Take the 2-minute tour ×
Stack Overflow is a question and answer site for professional and enthusiast programmers. It's 100% free, no registration required.

I posted the code below to the Sun developers forum since I thought it was erroring (the true error was before this code was even hit). One of the responses I got said it would not work and to throw it away. But it is actually working. It might not be the best code (I am new to Java) but is there something inherently "wrong" with it?

=============

CODE:

private static void ImportFromCsvToAccessTable(String mdbFilePath, String accessTableName , String csvDirPath , String csvFileName ) throws ClassNotFoundException, SQLException { Connection msConn = getDestinationConnection(mdbFilePath); try{ String strSQL = "SELECT * INTO " + accessTableName + " FROM [Text;HDR=YES;DATABASE=" + csvDirPath + ";].[" + csvFileName + "]"; PreparedStatement selectPrepSt = msConn.prepareStatement(strSQL ); boolean result = selectPrepSt.execute(); System.out.println( "result = " + result ); } catch(Exception e) { System.out.println(e); } finally { msConn.close(); } }
share|improve this question

4 Answers 4

The literal answer is no - there is never anything "inherently wrong" with code, it's a matter of whether it meets the requirements - which may or may not include being maintainable, secure, robust or fast.

The code you are running is actually a JET query purely within Access - the Java code is doing nothing except telling Access to run the query.

On the one hand, if it ain't broke don't fix it. On the other hand, there's a good chance it will break in the near future so you could try fixing it in advance.

The two likely reasons it might break are:

  1. SQL injection risk. Depending on where csvDirPath and csvFileName come from (e.g. csvFileName might come from the name of the file uploaded by a user?), and on how clever the Access JDBC driver is, you could be open to someone breaking or deleting your data by inserting a semicolon (or some brackets to make a subquery) and some additional SQL commands into the query.
  2. You are relying on the columns of the CSV file being compatible with the columns of the Access table. If you have unchecked CSV being uploaded, or if the CSV generator has a particular way of handling nulls, or if you one day get an unusual date or number format, you may get an error on inserting into the Access table.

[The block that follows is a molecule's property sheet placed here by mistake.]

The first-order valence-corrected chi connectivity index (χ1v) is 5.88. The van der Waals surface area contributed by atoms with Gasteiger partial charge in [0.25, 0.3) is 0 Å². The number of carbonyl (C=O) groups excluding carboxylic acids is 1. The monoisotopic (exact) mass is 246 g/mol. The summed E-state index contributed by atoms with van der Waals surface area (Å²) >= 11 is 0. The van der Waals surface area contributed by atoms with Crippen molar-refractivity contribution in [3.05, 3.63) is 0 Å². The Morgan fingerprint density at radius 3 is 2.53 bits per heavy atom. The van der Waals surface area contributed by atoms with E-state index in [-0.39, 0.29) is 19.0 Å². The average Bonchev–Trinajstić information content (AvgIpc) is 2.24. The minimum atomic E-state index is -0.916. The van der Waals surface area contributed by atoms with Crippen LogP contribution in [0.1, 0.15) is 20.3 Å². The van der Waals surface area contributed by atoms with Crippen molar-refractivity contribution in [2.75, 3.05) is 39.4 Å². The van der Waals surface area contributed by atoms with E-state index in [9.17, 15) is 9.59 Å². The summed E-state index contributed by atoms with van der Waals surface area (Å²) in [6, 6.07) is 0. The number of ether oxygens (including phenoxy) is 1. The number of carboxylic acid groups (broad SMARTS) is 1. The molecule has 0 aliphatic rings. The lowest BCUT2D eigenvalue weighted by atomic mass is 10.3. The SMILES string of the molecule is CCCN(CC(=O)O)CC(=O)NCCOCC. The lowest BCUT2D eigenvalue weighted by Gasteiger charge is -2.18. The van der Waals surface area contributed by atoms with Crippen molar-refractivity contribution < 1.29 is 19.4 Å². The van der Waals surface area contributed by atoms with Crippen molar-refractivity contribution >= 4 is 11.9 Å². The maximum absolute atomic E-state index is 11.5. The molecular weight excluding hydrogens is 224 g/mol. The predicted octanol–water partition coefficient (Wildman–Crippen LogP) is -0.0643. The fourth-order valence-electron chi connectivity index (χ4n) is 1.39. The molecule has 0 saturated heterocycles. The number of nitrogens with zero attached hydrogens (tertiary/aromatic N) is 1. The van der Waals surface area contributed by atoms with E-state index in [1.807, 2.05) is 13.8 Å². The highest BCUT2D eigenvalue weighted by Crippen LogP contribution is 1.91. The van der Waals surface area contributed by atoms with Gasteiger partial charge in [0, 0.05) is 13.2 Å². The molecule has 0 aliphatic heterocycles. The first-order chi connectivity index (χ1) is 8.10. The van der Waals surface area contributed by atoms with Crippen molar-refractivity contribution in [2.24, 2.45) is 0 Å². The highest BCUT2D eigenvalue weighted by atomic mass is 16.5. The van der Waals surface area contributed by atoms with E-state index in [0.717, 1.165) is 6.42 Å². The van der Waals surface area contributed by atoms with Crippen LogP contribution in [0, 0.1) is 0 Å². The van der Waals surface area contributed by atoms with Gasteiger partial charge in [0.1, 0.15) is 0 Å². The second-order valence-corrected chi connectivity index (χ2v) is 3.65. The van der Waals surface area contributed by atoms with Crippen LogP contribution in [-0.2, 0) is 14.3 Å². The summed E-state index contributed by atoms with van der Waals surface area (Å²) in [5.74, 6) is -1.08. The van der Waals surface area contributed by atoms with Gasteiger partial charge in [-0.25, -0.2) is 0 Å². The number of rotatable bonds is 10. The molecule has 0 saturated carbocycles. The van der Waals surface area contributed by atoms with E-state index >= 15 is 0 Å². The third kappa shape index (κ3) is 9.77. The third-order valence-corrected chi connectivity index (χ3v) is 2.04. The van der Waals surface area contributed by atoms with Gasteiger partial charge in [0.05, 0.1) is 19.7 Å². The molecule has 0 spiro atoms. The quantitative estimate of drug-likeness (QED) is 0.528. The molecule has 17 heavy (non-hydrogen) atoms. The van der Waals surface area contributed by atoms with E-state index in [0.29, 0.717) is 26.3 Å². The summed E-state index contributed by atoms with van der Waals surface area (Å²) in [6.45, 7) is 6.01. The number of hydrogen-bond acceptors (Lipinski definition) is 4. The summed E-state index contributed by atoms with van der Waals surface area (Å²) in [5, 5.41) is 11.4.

Having said all that, we are all about pragmatism here. If the above code is from a utility class which you are going to use by hand a few times a week/month/year/ever, then it isn't really a problem.

If it is a class which forms part of a web application, then the 'official' Java way to do it would be to read records out of the CSV file (either using a CSV parser or a CSV/text JDBC driver), get the columns out of the recordset, do some validation or sanity checking on them, and then use a new PreparedStatement to insert them into the Access database. Much more trouble but much more robust.

You can probably find a combination of tools (e.g. object-relational layers or other data access tools) which will do a lot of that for you, but setting up the tools is going to be as much hassle as writing the code. Then again, you'll learn a lot from either one.

share|improve this answer

One word of warning - jdbc -> Access queries (which bridge using odbc) do not work on 64 bit systems, as there exist no 64 bit Access database drivers (The driver is included into 32 bit copies of Windows and can only be accessed by 32 bit processes. You can run "odbcad32" or look at the ODBC control panel to see that the driver is present)

While I don't see the code with the connection string in your code snippet, I am not aware of any noncommercial Access JDBC drivers for Java, only jdbc->odbc bridging and relying on Windows to have the Access (*.mdb) driver. Microsoft no longer supports this driver and has no plans to port it to 64bit, so infrastructure wise it is something to think about.

share|improve this answer
    
Access 2010 has 64 bit drivers. –  Fionnuala Jan 19 '12 at 16:21

@david.w.fenton.myopenid.com: "Can you provide a citation about MS's plans to never introduce 64-bit ODBC drivers for Jet?"

David, I found a post on Microsoft's Connect Feedback about that.

http://connect.microsoft.com/SQLServer/feedback/ViewFeedback.aspx?FeedbackID=125117

"At the moment there are no plans to ship a 64-bit version of JET driver by Office team. We may considere alternate options and will update you when we have a concrete plan."

Thanks, SSIS team. Posted by Microsoft on 10/3/2007 at 9:47 PM

There's been no update from Microsoft in that feedback thread.

share|improve this answer

Question to Joshua McKinnon:

Can you provide a citation about MS's plans to never introduce 64-bit ODBC drivers for Jet? This sounds reasonable, so I'm not doubting you at all, I would just like to know if you have a source for it that you can point to.

Surely MS is providing access to Jet on 64-bit systems through OLEDB, though, right? That doesn't help with JDBC, but certainly provides a method to use Jet data (they have to provide something, since Jet 4 is part of the OS, as it is used as the data store for Active Directory, and has been used thus since Windows 2000).

share|improve this answer

Your Answer

 
discard

By posting your answer, you agree to the privacy policy and terms of service.

Not the answer you're looking for? Browse other questions tagged or ask your own question.